Crisis Drains $2T From Retirement Savings

Tumbling values may mean more workers have to stay on jobs longer, retire later
By Jim O'Neill,  Newser User
Posted Oct 8, 2008 10:31 AM CDT
A board at the New York Stock Exchange shows the closing number for the Dow Jones Industrial Average, Tuesday Oct. 7, 2008.   (AP Photo/Richard Drew)
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(Newser) – The financial crisis has drained $2 trillion from Americans' retirement savings over the  past 15 months, reports the Washington Post, a 20% drop in the value of pensions and 401(k) plans that may force many to retire later and could spread to the general economy as workers tighten belts further. The decline has renewed debate about whether 401(k) plans, heavily linked to the market and heavily pushed by the government, are smart retirement investments.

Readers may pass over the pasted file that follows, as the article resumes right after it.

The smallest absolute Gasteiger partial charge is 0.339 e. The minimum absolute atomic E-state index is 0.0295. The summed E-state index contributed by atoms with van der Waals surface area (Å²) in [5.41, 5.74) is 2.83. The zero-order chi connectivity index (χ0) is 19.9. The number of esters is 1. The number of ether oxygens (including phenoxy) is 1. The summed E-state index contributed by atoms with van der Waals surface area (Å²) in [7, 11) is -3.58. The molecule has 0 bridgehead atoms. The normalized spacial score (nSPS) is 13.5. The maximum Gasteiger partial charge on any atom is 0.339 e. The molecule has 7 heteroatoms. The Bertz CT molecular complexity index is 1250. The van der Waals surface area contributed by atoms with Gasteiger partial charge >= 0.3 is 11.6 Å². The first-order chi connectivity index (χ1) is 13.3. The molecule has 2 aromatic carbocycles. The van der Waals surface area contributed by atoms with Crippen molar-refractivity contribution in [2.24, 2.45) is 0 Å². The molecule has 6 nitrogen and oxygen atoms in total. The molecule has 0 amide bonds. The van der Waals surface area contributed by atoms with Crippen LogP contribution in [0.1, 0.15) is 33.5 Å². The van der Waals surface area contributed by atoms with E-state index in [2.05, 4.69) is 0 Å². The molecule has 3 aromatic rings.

"The loss of retirement security is a reversal of fortune and the result of very specific flawed governmental policies that have been biased toward 401(k) plans," said one professor.
"Markets do go up and down, and 401(k) participants must try to remember to think long-term," countered one consultant. Younger workers who typically invest more in stocks have been most affected by the market's plunge.
(Read more stock market stories.)